Cerberus's user avatar
  • 7,976
5 votes

How would someone begin translating an unknown language?

My answer is just an addition to Greg Lee's answer here. John Chadwick popularized how Michael Ventris and he deciphered Linear B, but the first right steps to the decipherment were made by Alice ...
nikolas's user avatar
  • 151
5 votes

How would someone begin translating an unknown language?

Your question is closely related to Bootstrapping, a process in which children initiate the language acquisition. Therefore, in addition to knowledge how scientists decipher the unknown language, ...
Be Brave Be Like Ukraine's user avatar
4 votes

Are some languages more advanced than others?

If you mean full-blown natural languages, the answer is negative unless you introduce a notion of advanceness which will handicap some languages with respect to others (e.g. by setting (the length of) ...
jaam's user avatar
  • 504
4 votes

Are some languages more advanced than others?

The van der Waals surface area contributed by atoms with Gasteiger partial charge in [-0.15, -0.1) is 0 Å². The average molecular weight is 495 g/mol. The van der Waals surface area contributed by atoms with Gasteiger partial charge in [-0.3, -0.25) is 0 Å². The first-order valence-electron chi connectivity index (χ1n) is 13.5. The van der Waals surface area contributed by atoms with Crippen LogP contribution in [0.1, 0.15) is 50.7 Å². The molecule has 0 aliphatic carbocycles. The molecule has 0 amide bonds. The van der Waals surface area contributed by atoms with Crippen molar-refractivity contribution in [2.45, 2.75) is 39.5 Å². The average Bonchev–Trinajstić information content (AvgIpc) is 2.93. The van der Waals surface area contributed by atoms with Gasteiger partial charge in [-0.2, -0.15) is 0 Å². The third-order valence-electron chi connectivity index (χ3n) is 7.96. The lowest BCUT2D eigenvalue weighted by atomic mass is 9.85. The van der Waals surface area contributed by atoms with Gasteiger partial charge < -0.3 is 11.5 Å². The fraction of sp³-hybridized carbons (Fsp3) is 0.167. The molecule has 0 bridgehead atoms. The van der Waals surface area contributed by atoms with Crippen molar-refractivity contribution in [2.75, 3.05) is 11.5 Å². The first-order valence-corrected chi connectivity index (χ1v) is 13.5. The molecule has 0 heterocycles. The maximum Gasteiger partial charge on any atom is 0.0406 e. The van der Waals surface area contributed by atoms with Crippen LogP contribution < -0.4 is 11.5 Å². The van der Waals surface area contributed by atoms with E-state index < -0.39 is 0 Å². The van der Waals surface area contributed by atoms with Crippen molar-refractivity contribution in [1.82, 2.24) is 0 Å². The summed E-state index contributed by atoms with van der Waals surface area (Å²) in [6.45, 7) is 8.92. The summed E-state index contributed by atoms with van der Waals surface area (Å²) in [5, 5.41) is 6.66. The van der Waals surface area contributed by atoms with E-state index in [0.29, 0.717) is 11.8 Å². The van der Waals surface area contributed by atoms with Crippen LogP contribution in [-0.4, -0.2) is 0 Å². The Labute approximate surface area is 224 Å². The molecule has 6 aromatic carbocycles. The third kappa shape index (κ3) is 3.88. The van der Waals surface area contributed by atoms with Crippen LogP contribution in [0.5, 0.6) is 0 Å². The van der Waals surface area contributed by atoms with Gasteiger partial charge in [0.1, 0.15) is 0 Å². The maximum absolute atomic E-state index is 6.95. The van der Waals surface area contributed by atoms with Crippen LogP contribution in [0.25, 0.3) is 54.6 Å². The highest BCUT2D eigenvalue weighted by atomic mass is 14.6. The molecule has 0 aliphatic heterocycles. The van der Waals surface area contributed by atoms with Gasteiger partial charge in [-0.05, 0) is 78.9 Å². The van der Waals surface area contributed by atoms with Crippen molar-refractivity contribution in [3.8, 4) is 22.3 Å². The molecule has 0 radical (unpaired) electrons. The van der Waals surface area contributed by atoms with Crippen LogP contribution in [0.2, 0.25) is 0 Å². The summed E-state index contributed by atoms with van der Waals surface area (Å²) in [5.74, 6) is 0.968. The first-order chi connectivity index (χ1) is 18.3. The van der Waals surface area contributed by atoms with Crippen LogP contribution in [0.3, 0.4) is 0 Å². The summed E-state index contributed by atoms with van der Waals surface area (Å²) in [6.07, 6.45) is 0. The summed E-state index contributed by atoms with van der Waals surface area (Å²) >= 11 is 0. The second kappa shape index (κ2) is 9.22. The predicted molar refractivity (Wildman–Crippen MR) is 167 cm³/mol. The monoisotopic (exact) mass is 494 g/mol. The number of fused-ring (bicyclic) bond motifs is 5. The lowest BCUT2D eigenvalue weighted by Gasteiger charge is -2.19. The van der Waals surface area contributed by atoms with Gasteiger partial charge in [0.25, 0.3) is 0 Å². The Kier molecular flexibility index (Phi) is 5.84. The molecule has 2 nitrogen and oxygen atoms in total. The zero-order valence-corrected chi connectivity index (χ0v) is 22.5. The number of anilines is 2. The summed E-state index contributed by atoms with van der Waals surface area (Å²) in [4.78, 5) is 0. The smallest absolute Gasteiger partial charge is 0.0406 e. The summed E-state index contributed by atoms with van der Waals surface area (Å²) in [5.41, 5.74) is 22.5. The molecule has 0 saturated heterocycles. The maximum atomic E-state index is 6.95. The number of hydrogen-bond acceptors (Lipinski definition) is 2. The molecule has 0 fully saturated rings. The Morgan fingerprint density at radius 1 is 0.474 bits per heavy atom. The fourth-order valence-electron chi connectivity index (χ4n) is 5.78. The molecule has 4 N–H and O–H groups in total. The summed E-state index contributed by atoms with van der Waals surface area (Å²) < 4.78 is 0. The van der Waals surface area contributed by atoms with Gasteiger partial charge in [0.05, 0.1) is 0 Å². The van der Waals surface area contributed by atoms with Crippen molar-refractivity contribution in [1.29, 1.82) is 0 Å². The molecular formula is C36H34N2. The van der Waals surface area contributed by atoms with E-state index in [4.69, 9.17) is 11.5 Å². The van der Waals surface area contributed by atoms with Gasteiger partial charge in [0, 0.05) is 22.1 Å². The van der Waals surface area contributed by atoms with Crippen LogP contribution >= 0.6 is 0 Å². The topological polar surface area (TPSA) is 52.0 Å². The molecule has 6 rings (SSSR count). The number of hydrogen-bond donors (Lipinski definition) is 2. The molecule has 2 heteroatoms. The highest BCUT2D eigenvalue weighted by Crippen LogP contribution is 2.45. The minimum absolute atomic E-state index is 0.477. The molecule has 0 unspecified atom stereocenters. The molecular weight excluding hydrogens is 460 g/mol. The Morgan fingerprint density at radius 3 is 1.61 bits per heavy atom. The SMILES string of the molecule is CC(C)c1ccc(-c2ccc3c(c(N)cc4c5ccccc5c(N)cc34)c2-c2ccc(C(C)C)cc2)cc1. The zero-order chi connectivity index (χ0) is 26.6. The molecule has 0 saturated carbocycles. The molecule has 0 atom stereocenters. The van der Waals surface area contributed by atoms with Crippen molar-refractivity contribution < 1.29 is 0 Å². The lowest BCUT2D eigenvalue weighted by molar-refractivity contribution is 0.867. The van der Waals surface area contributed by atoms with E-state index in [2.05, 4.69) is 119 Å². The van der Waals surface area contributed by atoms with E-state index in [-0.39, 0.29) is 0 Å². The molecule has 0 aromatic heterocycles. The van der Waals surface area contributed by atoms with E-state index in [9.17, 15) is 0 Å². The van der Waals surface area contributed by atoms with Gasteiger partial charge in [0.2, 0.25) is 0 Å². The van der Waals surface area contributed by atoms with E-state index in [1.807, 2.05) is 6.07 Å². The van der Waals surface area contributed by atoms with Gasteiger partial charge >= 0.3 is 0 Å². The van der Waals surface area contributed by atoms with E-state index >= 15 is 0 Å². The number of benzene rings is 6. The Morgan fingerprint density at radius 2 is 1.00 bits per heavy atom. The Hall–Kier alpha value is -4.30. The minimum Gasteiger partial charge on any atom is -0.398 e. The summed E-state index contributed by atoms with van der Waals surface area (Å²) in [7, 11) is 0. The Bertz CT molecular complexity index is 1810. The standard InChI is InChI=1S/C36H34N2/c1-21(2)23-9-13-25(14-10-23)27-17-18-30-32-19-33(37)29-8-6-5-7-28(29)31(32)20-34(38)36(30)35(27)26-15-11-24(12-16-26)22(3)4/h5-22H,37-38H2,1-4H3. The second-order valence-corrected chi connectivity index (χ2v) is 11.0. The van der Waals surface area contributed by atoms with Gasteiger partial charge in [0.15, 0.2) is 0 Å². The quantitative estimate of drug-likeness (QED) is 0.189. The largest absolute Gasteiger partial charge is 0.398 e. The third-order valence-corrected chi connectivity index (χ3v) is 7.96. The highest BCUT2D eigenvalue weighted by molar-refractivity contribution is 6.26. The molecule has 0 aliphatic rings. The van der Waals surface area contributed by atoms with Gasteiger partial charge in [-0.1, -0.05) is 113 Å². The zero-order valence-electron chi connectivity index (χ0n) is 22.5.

Some languages make it more difficult (impractical, though maybe not impossible) to express some concepts. For example, most European languages have a wide range of tenses for verbs, including ...
Laurence Renshaw's user avatar
4 votes

Which animal is closest to having language and why?

Research done by Con Slobodchikoff suggests prairie dogs have a sophisticated communication system that can convey detailed, varied information in their calls. https://www.nytimes.com/2017/05/12/...
DKNguyen's user avatar
  • 165
3 votes

Has the current opinion of linguists about the earliest language been influence by ethology?

Linguists are pretty much unpersuaded by dubious claims about parrots and dogs "having language" in some sense. However, there is an actual albeit small influence from evolutionary biology ...
user6726's user avatar
  • 83.1k
3 votes

Did Proto-Sino-Tibetan and Proto-Indo-European languages have the same origin?

The interesting question here is whether humans developed a common language prior to migration from Africa. This is not a linguistic question in the strict sense, it is a question of human evolution ...
user6726's user avatar
  • 83.1k
3 votes

Onomatopoeia origin of language?